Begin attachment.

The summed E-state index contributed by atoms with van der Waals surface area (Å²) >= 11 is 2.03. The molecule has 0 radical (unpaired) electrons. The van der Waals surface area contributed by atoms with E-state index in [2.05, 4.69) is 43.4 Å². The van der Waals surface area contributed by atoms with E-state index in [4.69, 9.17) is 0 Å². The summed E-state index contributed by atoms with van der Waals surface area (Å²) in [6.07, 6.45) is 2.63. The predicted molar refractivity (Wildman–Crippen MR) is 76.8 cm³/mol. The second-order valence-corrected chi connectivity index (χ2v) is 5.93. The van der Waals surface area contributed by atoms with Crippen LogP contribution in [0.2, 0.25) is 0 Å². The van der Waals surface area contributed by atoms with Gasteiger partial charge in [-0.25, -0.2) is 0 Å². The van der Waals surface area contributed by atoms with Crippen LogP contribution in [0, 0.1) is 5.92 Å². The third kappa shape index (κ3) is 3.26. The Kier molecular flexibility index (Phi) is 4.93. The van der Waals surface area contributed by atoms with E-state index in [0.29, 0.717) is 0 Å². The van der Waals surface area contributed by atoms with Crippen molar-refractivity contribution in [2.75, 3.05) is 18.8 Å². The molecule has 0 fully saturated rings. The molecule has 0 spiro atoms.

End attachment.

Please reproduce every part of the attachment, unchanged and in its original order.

The summed E-state index contributed by atoms with van der Waals surface area (Å²) >= 11 is 2.03. The molecule has 0 radical (unpaired) electrons. The van der Waals surface area contributed by atoms with E-state index in [2.05, 4.69) is 43.4 Å². The van der Waals surface area contributed by atoms with E-state index in [4.69, 9.17) is 0 Å². The summed E-state index contributed by atoms with van der Waals surface area (Å²) in [6.07, 6.45) is 2.63. The predicted molar refractivity (Wildman–Crippen MR) is 76.8 cm³/mol. The second-order valence-corrected chi connectivity index (χ2v) is 5.93. The van der Waals surface area contributed by atoms with Crippen LogP contribution in [0.2, 0.25) is 0 Å². The van der Waals surface area contributed by atoms with Gasteiger partial charge in [-0.25, -0.2) is 0 Å². The van der Waals surface area contributed by atoms with Crippen LogP contribution in [0, 0.1) is 5.92 Å². The third kappa shape index (κ3) is 3.26. The Kier molecular flexibility index (Phi) is 4.93. The van der Waals surface area contributed by atoms with E-state index in [0.29, 0.717) is 0 Å². The van der Waals surface area contributed by atoms with Crippen molar-refractivity contribution in [2.75, 3.05) is 18.8 Å². The molecule has 0 fully saturated rings. The molecule has 0 spiro atoms.